this image was taken from fastcodesign.com I have been learning about a lot of things in last ten days. I have been learning a lot about what has happened in Japan. I have learned how to watch TV news on my iPod, how to get my calls go through to my parents without busy signal (sometimes I have to call like 10 times), or collect enough information from various sources to assess what is right, what is wrong and what is just pure lie. But more importantly, I have been learning a lot about responsibility of art and being an artist. This is a rare moment when I look at the world and the world of art and design from a victim’s point of view. Well, I am technically not a victim. My family and friends are doing OK, although going though some tough times and inconveniences. I don’t even know a single person in the area directly hit by this disaster. Yet, the world outside Japan sees “Japan as the victim” and treat us, Japanese people abroad, as victims, and therefore, for the first time (and hopefully the last time) I am seeing the world from a completely different point of view. I contribute illustrations to newspapers and news magazines. I do illustrate tough topic like ongoing war. But I have never had a chance to stand on the point of the view of what has getting illustrated. And then I got this link to Fast Company blog post by John Pavlus. He captured my unorganized thoughts for the last ten days into very easy to read article which makes you think, regardless of you agree with him or not. I wanted to share this with you, especially that those who are reading this are mainly people in the creative field. http://www.fastcodesign.com//1663419/is-this-poster-to-aid-japans-tsunami-victims-a-design-crime I personally do not mind the specific poster in question here. At the same time, I cannot agree more with Mr. Pavlus’ view toward design (in general) during the time of disaster, and responsibility of the artists who create them. Aren’t some of the designs popping up on my and your facebook links, just too quick, too easy, and too smart, and sometimes feel like each designer is rushing to create the most clever image? Doesn’t it sometimes feel like it is a competition of a sort? Did they even have enough time to research the subject matter, do they know about the specific areas in Japan and culture, or did they think through of what was the message in the images before creating the images in rush? If it it was too long to read my mumbling, you can skip and just read here: During the time of disaster, those who are affected need to see sympathy, hope and encouragement more than anything. The last thing they want to see is another image of disaster, like a blood spilling flag. This is something I have learnd that wanted to share with you today. Let us show them hope. Because with our pens and brushes and computer mouse, we can. Thank you very much for those who read all the way down to here. PS (this section was added later) Thank you for all your comments. I know, once a blog post is up and people start commenting, it start to take life of its’ own, and people do start talking on the topics that were not necessarily the intention or the main topic of a post. But that is just the nature of it. I just wanted to add this section (previous section is the original post, I have not touched or revised it.) to explain my intention. It is not an attack against the creator of the poster that I used the image of (I used it because it was the top page of the original post by John Pavlus). I did mention that I did not mind the particular poster (actually, it is one of the better ones). And, whatever done for charity, and raising money: great. I am not complaining about the charity itself, and I believe neither did the original author John Pavlus. Whatever good intention rules, no doubt about that. I know people have ideas toward whether it is an exploitation, shameless self promotion, etc, etc, well, I have no comment on that, that was not the part of my intent on this post. It is the images (self-initiated) themselves, initiated by thousands of pro and armature artists and designers, popping up on internet even quicker than the actual detail of disasters unveils (it is ongoing), and many of them (not all, but many) seem so quick, so careless, so research less, and often feels like people are on competition who is the one to post the most clever ideas the fastest. How many of those who had created them can explain the meaning and controversial feelings of Japanese people toward the Hinomaru flag. Or, know about the area of disaster. Like, if you ask any American about the area where Katrina hit, they have pretty good idea and knowledge… for example.) Most importantly, I wanted to know that the people who are facing disasters in far away land need encouragement, support, hope and sympathy more than anything. I wanted each artist who is reading this, or thinking of creating some art/design work related to this or any other disasters happening around the world, to have that in mind when creating.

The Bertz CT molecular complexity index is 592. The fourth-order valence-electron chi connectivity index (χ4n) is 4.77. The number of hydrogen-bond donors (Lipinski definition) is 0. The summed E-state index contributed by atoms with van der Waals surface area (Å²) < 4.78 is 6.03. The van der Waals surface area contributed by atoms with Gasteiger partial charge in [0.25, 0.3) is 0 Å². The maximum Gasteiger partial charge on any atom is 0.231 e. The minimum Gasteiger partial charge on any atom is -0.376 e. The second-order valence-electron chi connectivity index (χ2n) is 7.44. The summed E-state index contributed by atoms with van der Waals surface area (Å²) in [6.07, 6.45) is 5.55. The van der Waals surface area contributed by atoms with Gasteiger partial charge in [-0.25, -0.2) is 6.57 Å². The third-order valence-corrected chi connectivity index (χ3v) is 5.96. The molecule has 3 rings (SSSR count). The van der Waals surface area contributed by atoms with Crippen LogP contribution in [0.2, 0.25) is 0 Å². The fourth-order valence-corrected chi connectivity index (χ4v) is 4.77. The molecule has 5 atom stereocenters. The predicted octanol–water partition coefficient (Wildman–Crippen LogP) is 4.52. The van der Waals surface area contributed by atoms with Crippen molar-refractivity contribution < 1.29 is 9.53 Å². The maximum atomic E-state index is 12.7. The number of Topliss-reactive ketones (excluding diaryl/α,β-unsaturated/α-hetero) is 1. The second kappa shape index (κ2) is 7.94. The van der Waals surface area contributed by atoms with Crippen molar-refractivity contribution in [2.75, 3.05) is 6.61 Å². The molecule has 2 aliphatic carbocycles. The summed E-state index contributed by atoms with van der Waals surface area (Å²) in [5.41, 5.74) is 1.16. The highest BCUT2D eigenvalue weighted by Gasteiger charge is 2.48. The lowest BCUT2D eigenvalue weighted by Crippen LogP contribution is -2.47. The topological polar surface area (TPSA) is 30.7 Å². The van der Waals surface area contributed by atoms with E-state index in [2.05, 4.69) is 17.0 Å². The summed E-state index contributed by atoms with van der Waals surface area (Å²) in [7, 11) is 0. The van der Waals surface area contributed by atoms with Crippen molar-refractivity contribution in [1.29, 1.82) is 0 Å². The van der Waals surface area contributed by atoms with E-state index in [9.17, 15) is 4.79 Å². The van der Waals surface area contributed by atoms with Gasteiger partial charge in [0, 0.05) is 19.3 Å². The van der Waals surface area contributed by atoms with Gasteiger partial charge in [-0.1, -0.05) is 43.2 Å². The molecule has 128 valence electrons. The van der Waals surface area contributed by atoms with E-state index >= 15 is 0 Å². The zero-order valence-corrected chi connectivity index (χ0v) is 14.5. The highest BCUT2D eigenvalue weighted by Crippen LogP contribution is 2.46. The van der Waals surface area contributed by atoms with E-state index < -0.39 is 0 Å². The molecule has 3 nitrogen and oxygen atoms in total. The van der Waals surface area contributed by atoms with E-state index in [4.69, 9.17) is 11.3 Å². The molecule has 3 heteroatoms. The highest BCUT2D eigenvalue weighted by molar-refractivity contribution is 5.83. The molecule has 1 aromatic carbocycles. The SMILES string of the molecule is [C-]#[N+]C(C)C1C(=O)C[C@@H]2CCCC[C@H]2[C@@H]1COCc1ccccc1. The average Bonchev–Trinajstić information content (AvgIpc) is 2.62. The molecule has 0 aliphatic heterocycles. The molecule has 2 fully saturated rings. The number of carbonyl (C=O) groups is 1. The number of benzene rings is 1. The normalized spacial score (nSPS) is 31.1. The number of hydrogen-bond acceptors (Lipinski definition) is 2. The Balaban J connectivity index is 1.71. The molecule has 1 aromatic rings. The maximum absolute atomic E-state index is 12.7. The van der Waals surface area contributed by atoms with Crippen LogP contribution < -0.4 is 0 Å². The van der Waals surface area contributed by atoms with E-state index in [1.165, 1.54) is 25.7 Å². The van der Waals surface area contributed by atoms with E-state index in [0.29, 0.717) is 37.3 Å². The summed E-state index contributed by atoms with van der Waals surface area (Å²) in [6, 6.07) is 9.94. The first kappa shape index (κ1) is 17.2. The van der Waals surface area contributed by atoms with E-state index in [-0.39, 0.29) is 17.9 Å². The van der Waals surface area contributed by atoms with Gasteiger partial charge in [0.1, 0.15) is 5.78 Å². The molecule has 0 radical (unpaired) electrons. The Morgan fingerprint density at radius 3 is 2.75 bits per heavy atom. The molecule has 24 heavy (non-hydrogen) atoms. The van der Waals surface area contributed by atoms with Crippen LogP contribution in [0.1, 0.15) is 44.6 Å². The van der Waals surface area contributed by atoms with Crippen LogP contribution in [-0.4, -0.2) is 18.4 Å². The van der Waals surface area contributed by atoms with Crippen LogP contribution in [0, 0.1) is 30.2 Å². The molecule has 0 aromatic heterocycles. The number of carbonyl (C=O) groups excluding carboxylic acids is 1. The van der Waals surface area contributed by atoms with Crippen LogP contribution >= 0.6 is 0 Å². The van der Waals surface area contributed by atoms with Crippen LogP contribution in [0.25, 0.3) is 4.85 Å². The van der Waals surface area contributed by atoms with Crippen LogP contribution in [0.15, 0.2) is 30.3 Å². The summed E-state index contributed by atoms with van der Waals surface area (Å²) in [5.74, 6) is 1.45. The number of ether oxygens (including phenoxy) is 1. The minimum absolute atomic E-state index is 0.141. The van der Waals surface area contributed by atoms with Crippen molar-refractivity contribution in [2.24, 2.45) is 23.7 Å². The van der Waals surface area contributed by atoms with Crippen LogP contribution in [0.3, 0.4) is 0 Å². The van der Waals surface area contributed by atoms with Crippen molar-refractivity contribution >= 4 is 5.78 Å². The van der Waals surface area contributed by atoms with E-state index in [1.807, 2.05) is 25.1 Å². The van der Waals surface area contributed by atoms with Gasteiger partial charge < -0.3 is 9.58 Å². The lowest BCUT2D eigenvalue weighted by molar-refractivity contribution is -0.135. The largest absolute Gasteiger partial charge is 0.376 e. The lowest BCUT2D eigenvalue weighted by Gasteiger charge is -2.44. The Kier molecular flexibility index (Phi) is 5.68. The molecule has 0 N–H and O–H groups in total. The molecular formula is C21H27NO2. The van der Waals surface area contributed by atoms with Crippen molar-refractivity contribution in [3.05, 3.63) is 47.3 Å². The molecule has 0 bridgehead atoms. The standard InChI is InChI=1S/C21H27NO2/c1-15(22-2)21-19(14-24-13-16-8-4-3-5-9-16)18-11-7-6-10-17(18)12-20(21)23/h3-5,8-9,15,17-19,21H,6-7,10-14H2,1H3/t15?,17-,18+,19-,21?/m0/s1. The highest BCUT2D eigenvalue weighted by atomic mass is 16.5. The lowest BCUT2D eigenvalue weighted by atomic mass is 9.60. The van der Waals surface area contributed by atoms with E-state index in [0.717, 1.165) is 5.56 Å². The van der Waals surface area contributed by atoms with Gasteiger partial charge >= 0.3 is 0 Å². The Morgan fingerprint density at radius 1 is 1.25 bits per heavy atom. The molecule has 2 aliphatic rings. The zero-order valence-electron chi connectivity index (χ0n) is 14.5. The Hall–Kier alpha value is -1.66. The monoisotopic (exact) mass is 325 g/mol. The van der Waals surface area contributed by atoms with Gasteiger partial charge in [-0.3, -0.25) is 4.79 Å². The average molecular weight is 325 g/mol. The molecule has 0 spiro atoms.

March 22, 2011